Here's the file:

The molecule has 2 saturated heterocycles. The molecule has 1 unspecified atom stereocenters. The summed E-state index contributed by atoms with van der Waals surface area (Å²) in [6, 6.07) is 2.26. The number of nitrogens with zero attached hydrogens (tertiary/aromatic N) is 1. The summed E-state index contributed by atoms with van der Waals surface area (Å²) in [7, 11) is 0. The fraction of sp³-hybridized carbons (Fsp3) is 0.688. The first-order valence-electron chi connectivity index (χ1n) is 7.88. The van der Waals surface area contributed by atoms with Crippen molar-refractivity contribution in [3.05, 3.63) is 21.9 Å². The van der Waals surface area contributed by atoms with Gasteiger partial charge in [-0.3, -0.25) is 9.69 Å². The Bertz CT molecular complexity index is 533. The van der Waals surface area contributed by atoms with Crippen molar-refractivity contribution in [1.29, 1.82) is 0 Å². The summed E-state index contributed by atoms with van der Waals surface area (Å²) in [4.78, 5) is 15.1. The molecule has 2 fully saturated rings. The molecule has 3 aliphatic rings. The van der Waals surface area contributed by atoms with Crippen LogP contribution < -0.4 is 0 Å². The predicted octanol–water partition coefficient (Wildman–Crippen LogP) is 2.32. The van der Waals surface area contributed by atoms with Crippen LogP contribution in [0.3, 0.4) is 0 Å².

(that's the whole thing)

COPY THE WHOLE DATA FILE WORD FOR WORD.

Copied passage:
The molecule has 2 saturated heterocycles. The molecule has 1 unspecified atom stereocenters. The summed E-state index contributed by atoms with van der Waals surface area (Å²) in [6, 6.07) is 2.26. The number of nitrogens with zero attached hydrogens (tertiary/aromatic N) is 1. The summed E-state index contributed by atoms with van der Waals surface area (Å²) in [7, 11) is 0. The fraction of sp³-hybridized carbons (Fsp3) is 0.688. The first-order valence-electron chi connectivity index (χ1n) is 7.88. The van der Waals surface area contributed by atoms with Crippen molar-refractivity contribution in [3.05, 3.63) is 21.9 Å². The van der Waals surface area contributed by atoms with Gasteiger partial charge in [-0.3, -0.25) is 9.69 Å². The Bertz CT molecular complexity index is 533. The van der Waals surface area contributed by atoms with Crippen molar-refractivity contribution in [1.29, 1.82) is 0 Å². The summed E-state index contributed by atoms with van der Waals surface area (Å²) in [4.78, 5) is 15.1. The molecule has 2 fully saturated rings. The molecule has 3 aliphatic rings. The van der Waals surface area contributed by atoms with Crippen LogP contribution < -0.4 is 0 Å². The predicted octanol–water partition coefficient (Wildman–Crippen LogP) is 2.32. The van der Waals surface area contributed by atoms with Crippen LogP contribution in [0.3, 0.4) is 0 Å².